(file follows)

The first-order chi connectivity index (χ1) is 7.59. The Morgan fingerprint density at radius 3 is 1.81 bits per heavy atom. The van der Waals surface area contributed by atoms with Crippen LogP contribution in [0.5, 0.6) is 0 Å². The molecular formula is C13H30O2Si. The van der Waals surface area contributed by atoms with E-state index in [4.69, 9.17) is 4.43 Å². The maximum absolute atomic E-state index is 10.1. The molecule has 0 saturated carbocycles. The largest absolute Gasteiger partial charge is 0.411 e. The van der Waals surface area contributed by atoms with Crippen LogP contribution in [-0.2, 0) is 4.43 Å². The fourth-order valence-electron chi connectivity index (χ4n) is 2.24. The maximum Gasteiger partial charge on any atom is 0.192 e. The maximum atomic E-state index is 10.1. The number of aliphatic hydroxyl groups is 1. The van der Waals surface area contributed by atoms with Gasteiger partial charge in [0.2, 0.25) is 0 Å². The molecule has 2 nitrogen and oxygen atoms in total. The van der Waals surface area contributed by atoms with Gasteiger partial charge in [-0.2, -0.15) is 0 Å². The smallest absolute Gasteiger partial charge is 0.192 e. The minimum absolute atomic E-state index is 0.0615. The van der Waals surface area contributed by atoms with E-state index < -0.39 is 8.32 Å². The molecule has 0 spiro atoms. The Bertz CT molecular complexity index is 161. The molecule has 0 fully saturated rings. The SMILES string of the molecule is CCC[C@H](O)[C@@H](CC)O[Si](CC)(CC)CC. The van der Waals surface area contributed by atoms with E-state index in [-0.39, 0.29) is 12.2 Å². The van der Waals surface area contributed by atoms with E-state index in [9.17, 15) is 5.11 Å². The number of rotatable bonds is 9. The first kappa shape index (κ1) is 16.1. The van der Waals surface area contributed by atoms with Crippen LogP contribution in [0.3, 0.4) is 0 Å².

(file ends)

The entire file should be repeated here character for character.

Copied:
The first-order chi connectivity index (χ1) is 7.59. The Morgan fingerprint density at radius 3 is 1.81 bits per heavy atom. The van der Waals surface area contributed by atoms with Crippen LogP contribution in [0.5, 0.6) is 0 Å². The molecular formula is C13H30O2Si. The van der Waals surface area contributed by atoms with E-state index in [4.69, 9.17) is 4.43 Å². The maximum absolute atomic E-state index is 10.1. The molecule has 0 saturated carbocycles. The largest absolute Gasteiger partial charge is 0.411 e. The van der Waals surface area contributed by atoms with Crippen LogP contribution in [-0.2, 0) is 4.43 Å². The fourth-order valence-electron chi connectivity index (χ4n) is 2.24. The maximum Gasteiger partial charge on any atom is 0.192 e. The maximum atomic E-state index is 10.1. The number of aliphatic hydroxyl groups is 1. The van der Waals surface area contributed by atoms with Gasteiger partial charge in [0.2, 0.25) is 0 Å². The molecule has 2 nitrogen and oxygen atoms in total. The van der Waals surface area contributed by atoms with Gasteiger partial charge in [-0.2, -0.15) is 0 Å². The smallest absolute Gasteiger partial charge is 0.192 e. The minimum absolute atomic E-state index is 0.0615. The van der Waals surface area contributed by atoms with E-state index < -0.39 is 8.32 Å². The molecule has 0 spiro atoms. The Bertz CT molecular complexity index is 161. The molecule has 0 fully saturated rings. The SMILES string of the molecule is CCC[C@H](O)[C@@H](CC)O[Si](CC)(CC)CC. The van der Waals surface area contributed by atoms with E-state index in [-0.39, 0.29) is 12.2 Å². The van der Waals surface area contributed by atoms with E-state index in [9.17, 15) is 5.11 Å². The number of rotatable bonds is 9. The first kappa shape index (κ1) is 16.1. The van der Waals surface area contributed by atoms with Crippen LogP contribution in [0.3, 0.4) is 0 Å².